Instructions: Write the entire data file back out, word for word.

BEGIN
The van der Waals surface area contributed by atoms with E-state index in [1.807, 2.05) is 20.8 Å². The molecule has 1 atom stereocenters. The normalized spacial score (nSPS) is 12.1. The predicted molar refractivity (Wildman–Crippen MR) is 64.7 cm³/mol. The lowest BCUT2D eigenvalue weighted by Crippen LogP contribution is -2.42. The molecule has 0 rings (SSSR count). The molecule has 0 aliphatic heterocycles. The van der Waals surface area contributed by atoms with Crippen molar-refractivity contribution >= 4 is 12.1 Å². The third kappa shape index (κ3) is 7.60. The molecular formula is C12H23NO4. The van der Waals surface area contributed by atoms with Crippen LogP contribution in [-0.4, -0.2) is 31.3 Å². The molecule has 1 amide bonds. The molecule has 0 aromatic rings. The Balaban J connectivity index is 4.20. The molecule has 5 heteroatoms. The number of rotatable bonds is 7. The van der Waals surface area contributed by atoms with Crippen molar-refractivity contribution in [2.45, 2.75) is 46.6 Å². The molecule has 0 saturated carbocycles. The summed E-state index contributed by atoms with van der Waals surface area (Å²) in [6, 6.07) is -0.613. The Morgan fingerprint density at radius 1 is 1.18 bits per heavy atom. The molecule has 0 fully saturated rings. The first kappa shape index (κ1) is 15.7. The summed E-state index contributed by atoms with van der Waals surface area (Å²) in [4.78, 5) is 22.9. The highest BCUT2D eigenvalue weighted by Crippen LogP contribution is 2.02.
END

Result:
The van der Waals surface area contributed by atoms with E-state index in [1.807, 2.05) is 20.8 Å². The molecule has 1 atom stereocenters. The normalized spacial score (nSPS) is 12.1. The predicted molar refractivity (Wildman–Crippen MR) is 64.7 cm³/mol. The lowest BCUT2D eigenvalue weighted by Crippen LogP contribution is -2.42. The molecule has 0 rings (SSSR count). The molecule has 0 aliphatic heterocycles. The van der Waals surface area contributed by atoms with Crippen molar-refractivity contribution >= 4 is 12.1 Å². The third kappa shape index (κ3) is 7.60. The molecular formula is C12H23NO4. The van der Waals surface area contributed by atoms with Crippen LogP contribution in [-0.4, -0.2) is 31.3 Å². The molecule has 1 amide bonds. The molecule has 0 aromatic rings. The Balaban J connectivity index is 4.20. The molecule has 5 heteroatoms. The number of rotatable bonds is 7. The van der Waals surface area contributed by atoms with Crippen molar-refractivity contribution in [2.45, 2.75) is 46.6 Å². The molecule has 0 saturated carbocycles. The summed E-state index contributed by atoms with van der Waals surface area (Å²) in [6, 6.07) is -0.613. The Morgan fingerprint density at radius 1 is 1.18 bits per heavy atom. The molecule has 0 fully saturated rings. The first kappa shape index (κ1) is 15.7. The summed E-state index contributed by atoms with van der Waals surface area (Å²) in [4.78, 5) is 22.9. The highest BCUT2D eigenvalue weighted by Crippen LogP contribution is 2.02.